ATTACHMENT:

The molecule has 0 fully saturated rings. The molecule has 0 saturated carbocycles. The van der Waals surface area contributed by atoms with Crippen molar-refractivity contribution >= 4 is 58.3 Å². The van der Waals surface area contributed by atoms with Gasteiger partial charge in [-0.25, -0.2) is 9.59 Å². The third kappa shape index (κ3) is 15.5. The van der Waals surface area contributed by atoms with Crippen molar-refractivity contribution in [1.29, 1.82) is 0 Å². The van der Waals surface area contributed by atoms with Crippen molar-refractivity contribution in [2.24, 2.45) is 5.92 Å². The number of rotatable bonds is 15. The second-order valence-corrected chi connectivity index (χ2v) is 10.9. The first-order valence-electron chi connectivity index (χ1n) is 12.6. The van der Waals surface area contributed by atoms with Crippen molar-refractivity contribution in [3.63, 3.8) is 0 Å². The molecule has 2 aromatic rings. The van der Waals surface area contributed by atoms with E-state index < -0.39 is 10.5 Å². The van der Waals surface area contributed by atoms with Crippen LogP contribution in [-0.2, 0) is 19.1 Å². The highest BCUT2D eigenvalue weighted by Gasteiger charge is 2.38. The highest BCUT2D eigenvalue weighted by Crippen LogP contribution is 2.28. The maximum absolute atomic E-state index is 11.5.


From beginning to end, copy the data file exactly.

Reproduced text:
The molecule has 0 fully saturated rings. The molecule has 0 saturated carbocycles. The van der Waals surface area contributed by atoms with Crippen molar-refractivity contribution >= 4 is 58.3 Å². The van der Waals surface area contributed by atoms with Gasteiger partial charge in [-0.25, -0.2) is 9.59 Å². The third kappa shape index (κ3) is 15.5. The van der Waals surface area contributed by atoms with Crippen molar-refractivity contribution in [1.29, 1.82) is 0 Å². The van der Waals surface area contributed by atoms with Crippen molar-refractivity contribution in [2.24, 2.45) is 5.92 Å². The number of rotatable bonds is 15. The second-order valence-corrected chi connectivity index (χ2v) is 10.9. The first-order valence-electron chi connectivity index (χ1n) is 12.6. The van der Waals surface area contributed by atoms with Crippen molar-refractivity contribution in [3.63, 3.8) is 0 Å². The molecule has 2 aromatic rings. The van der Waals surface area contributed by atoms with E-state index < -0.39 is 10.5 Å². The van der Waals surface area contributed by atoms with Crippen LogP contribution in [-0.2, 0) is 19.1 Å². The highest BCUT2D eigenvalue weighted by Gasteiger charge is 2.38. The highest BCUT2D eigenvalue weighted by Crippen LogP contribution is 2.28. The maximum absolute atomic E-state index is 11.5.